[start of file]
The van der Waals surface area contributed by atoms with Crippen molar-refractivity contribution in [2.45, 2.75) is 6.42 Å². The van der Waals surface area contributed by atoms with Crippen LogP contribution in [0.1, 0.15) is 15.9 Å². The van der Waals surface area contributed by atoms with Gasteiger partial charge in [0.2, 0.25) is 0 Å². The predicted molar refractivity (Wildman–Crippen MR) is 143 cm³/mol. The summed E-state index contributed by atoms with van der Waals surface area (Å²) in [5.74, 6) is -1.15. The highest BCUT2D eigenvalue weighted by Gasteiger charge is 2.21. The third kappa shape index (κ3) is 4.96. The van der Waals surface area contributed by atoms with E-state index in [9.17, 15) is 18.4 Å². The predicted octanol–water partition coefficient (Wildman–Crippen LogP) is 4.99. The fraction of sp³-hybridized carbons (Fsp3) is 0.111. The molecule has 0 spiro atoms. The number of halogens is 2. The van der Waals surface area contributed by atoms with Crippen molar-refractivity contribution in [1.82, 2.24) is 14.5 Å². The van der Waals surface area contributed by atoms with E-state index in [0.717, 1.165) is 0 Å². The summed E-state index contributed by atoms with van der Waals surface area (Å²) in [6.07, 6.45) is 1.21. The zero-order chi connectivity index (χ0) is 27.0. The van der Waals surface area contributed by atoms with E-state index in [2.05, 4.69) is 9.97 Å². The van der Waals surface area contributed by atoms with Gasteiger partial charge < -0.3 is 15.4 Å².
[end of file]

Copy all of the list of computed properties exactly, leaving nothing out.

The van der Waals surface area contributed by atoms with Crippen molar-refractivity contribution in [2.45, 2.75) is 6.42 Å². The van der Waals surface area contributed by atoms with Crippen LogP contribution in [0.1, 0.15) is 15.9 Å². The van der Waals surface area contributed by atoms with Gasteiger partial charge in [0.2, 0.25) is 0 Å². The predicted molar refractivity (Wildman–Crippen MR) is 143 cm³/mol. The summed E-state index contributed by atoms with van der Waals surface area (Å²) in [5.74, 6) is -1.15. The highest BCUT2D eigenvalue weighted by Gasteiger charge is 2.21. The third kappa shape index (κ3) is 4.96. The van der Waals surface area contributed by atoms with E-state index in [9.17, 15) is 18.4 Å². The predicted octanol–water partition coefficient (Wildman–Crippen LogP) is 4.99. The fraction of sp³-hybridized carbons (Fsp3) is 0.111. The molecule has 0 spiro atoms. The number of halogens is 2. The van der Waals surface area contributed by atoms with Crippen molar-refractivity contribution in [1.82, 2.24) is 14.5 Å². The van der Waals surface area contributed by atoms with E-state index in [0.717, 1.165) is 0 Å². The summed E-state index contributed by atoms with van der Waals surface area (Å²) in [6.07, 6.45) is 1.21. The zero-order chi connectivity index (χ0) is 27.0. The van der Waals surface area contributed by atoms with E-state index in [2.05, 4.69) is 9.97 Å². The van der Waals surface area contributed by atoms with Gasteiger partial charge < -0.3 is 15.4 Å².